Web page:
BY: ANTHONY M. COSTRINI, MD, MA, FACP
As children, my twin brother and I could not wait to see the latest episode of the Fifties TV show "Ramar of the Jungle," with its adventure, heroism and anticipatory drum beats. One unforgettable episode about the elephant graveyard, where aged members of the herd supposedly went to die, was particularly impressive in teaching 8- or 9-year-olds the fact of universal mortality.
BY: PATRICK T. REARDON
We're born to die. I don't mean that in a maudlin way. I mean it in a matter-of-fact way. That new baby, wrapped in the softest of blankets, held gently, tenderly, in her father's arms, her eyes pensively scanning her new world — she's dying.
BY: KATHLEEN BENTON, PhD
Daniel, a 30-year-old man with Proteus syndrome ("elephant man disease"), was my brother. After 110 surgeries and complications of disease and treatment, our family elected to care for him at home in the final stages of his life. We promised him that we would give him our support for as long as he needed us, and we did.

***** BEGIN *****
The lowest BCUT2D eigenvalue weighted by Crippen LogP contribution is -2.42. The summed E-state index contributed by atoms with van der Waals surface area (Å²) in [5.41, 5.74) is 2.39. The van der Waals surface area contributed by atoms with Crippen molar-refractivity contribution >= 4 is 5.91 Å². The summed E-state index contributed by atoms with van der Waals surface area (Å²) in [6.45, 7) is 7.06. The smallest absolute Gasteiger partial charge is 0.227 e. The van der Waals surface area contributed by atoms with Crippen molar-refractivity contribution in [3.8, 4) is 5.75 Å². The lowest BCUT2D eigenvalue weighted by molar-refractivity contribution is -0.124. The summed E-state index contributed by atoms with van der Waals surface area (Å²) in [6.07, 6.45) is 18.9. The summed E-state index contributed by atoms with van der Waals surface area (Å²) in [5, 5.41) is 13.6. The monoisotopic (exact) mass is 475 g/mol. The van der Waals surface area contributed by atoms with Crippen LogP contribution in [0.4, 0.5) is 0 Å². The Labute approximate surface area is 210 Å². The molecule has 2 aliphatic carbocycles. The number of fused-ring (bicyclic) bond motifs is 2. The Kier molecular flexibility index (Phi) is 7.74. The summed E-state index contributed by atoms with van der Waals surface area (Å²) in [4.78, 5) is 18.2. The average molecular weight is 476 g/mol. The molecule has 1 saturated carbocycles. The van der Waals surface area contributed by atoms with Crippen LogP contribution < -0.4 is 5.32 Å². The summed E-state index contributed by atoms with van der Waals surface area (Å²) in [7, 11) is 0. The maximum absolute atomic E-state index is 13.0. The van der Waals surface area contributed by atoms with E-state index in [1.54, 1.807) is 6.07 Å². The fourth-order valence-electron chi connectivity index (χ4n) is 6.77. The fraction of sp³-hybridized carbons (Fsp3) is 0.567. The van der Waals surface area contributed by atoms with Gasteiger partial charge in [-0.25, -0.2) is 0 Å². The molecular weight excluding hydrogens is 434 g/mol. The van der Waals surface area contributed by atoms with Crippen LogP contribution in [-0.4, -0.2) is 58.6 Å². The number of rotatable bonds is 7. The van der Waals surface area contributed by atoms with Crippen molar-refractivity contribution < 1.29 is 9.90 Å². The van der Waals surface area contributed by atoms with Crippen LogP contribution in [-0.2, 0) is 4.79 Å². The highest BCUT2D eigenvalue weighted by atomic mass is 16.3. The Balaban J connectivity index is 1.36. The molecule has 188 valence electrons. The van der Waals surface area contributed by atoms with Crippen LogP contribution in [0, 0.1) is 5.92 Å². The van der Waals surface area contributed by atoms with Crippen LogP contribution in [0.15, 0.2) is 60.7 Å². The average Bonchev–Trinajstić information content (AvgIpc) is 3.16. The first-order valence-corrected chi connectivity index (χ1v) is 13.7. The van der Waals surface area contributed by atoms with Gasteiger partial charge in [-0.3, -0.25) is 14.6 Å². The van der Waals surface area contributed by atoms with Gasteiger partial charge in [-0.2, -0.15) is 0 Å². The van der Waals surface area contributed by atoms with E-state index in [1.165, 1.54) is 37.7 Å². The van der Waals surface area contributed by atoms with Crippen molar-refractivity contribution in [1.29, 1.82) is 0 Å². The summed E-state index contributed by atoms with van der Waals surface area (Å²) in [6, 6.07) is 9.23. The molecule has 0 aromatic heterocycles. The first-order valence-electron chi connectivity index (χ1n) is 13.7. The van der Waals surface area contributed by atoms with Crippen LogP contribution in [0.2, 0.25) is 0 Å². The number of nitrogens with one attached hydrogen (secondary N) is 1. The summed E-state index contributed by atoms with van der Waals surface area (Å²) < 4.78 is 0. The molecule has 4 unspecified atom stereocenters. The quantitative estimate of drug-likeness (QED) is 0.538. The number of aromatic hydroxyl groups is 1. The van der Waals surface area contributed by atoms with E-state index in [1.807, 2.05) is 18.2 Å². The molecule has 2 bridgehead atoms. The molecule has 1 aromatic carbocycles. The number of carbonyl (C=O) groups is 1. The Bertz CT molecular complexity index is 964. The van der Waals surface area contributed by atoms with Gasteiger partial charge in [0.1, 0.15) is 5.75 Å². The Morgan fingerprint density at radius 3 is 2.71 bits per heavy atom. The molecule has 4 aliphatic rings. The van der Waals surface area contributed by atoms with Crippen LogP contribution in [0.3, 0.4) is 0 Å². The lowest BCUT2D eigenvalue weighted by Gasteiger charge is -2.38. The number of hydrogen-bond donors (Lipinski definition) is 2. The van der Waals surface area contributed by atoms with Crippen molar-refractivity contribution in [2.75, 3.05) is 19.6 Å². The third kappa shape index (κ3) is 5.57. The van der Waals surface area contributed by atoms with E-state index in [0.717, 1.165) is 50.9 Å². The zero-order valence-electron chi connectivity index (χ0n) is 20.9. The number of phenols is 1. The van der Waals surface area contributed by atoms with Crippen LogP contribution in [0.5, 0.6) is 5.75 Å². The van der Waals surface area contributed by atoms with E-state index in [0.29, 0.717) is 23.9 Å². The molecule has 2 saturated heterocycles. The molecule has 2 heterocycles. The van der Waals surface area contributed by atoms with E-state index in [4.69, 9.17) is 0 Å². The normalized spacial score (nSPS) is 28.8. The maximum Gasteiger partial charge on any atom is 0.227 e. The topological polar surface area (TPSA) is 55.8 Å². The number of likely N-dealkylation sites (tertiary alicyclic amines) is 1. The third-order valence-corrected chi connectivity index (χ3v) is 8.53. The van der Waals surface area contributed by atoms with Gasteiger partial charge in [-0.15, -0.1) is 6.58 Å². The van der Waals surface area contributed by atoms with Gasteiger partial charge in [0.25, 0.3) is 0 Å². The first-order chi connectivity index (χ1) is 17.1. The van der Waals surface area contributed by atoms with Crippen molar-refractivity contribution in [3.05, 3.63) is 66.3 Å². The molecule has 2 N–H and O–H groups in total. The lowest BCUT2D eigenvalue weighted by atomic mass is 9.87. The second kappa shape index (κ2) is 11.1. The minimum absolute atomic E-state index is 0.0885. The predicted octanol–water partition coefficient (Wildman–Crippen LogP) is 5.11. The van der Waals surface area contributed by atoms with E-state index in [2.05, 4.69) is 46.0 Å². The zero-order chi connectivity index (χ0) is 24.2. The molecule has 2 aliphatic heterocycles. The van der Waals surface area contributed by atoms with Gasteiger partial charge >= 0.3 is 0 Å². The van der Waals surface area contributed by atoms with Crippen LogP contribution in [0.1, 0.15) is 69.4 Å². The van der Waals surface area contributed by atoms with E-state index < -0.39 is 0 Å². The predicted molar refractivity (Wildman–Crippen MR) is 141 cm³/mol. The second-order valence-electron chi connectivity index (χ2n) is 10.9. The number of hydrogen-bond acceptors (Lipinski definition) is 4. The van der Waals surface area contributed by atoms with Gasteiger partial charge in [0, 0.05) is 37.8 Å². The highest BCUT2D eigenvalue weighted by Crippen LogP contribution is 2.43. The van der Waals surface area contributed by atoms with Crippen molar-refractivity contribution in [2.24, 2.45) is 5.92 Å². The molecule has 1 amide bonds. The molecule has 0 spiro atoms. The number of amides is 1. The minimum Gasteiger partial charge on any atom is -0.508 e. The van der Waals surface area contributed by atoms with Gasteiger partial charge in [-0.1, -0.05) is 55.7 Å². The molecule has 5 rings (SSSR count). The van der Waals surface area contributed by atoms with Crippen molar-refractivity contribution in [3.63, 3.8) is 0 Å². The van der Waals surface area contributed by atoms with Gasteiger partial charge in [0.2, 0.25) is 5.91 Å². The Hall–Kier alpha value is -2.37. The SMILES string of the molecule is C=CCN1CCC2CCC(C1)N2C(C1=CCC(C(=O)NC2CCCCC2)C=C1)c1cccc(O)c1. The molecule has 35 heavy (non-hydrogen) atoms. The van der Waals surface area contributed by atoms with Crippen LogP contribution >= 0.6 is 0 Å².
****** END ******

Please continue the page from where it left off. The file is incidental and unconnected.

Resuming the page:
BY: ERIK G. WEXLER, MBA
Portraits line the walls of Providence TrinityCare Hospice in Torrance, California — photos that resonate because the message is both sobering and uplifting. These are the faces of hospice patients as they approached the end of life with the comfort and care of loved ones.
BY: Fr. GERALD D. COLEMAN, PSS, PhD
The heart-wrenching case of Charlie Gard is now well-known and widely assessed. He was born in West London on Aug. 4, 2016, to Chris Gard and Connie Yates. He seemed at first to be developing normally, but by October was failing to put on weight. He was admitted to the neonatal intensive care unit at London's Great Ormond Street Hospital, one of the world's leading children's hospitals.
BY: LINDA F. PIOTROWSKI, MTS, BCC
What is a good death? It is both exceedingly complex and stunningly simple. It can be both individually and commonly defined. We all live with an awareness of death and the many facets of life that lead us to it. But feeling uncomfortable talking about death does not support anyone who needs to express how they hope they might die. Chaplains can be the catalyst in helping individuals and their families prepare for a good death.
BY: CARRIE MEYER McGRATH, MDIV, MAS
It seems to me that the evening prayers of the Catholic Church are strangely attentive to death. In Compline, the formal night prayer of the church, we pray, May the all-powerful Lord grant us a restful night and a peaceful death. Perhaps to soothe the sting of thinking about death, we then pray that Mary be with and intercede for us, and essentially tuck us into bed.